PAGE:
The F11F-1 Tiger, a single-seat carrier-based fighter, entered service in 1954 during an era of rapid advancement in aeronautical engineering. The proportion ratios of this aircraft and its swept-wing design are both the result of lessons learned during the early days of faster-than-sound flight. Later redesignated as F-11, it was so fast that during the test firing of a 20mm cannon in 1956, one pilot nearly shot himself out of the sky.
The pilot entered a dive after firing, and as the rounds lost speed and began to fall, the aircraft continued as the same speed, eventually catching up to the rounds. Fortunately, the pilot was able to land safely.
The U. S. Navy's flight demonstration squadron, the Blue Angels, flew the F-11 from 1957-1969, the longest of any aircraft used by the squadron. Captain Robert L. Rasmussen flew this particular F-11 between 1958-1960, most in flight demonstrations as the Blue Angels' diamond formation #4 pilot. He would later serve as Director of the National Naval Aviation Museum at Naval Air Station Pensacola, Florida. After 30 years in this position, he retired in 2014. One of his final acts as director was to oversee the loan of this aircraft to Discovery Park of America. It has been displayed at the front gate of the Navy Base since 1965 and was moved here in 2014. It was not until it reached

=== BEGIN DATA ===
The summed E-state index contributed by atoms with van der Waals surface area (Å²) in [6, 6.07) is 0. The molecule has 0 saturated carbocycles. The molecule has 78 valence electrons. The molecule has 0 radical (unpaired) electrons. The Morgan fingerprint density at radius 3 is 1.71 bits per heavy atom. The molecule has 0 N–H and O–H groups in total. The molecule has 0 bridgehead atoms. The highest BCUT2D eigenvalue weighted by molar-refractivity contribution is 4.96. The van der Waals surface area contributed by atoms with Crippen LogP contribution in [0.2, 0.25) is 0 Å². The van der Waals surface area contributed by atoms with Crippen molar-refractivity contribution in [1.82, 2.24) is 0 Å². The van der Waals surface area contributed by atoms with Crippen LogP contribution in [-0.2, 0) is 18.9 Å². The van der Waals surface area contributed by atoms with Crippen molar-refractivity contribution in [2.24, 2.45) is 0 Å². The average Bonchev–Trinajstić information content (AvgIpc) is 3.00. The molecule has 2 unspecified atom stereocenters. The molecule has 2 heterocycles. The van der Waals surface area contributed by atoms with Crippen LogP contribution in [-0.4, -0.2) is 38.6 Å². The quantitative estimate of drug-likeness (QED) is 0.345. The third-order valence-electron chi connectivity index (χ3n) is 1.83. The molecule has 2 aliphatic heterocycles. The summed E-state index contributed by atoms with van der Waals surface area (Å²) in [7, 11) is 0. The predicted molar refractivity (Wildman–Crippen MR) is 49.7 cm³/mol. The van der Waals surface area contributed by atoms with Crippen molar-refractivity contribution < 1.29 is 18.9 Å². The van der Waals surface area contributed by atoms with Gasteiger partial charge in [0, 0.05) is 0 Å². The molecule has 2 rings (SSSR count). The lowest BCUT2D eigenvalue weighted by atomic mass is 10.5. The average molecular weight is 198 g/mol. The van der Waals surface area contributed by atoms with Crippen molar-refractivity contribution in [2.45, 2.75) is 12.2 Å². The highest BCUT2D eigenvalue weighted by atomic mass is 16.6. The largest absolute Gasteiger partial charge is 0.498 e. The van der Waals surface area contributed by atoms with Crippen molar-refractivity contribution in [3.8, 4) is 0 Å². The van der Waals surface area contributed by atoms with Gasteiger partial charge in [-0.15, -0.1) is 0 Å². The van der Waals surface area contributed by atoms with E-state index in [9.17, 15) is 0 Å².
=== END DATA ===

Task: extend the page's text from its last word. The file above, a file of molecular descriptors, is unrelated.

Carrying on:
Union City and the data plate found during its display preparation that it was identified as the aircraft Captain Rasmussen had flown 300 times, fact he never knew until then.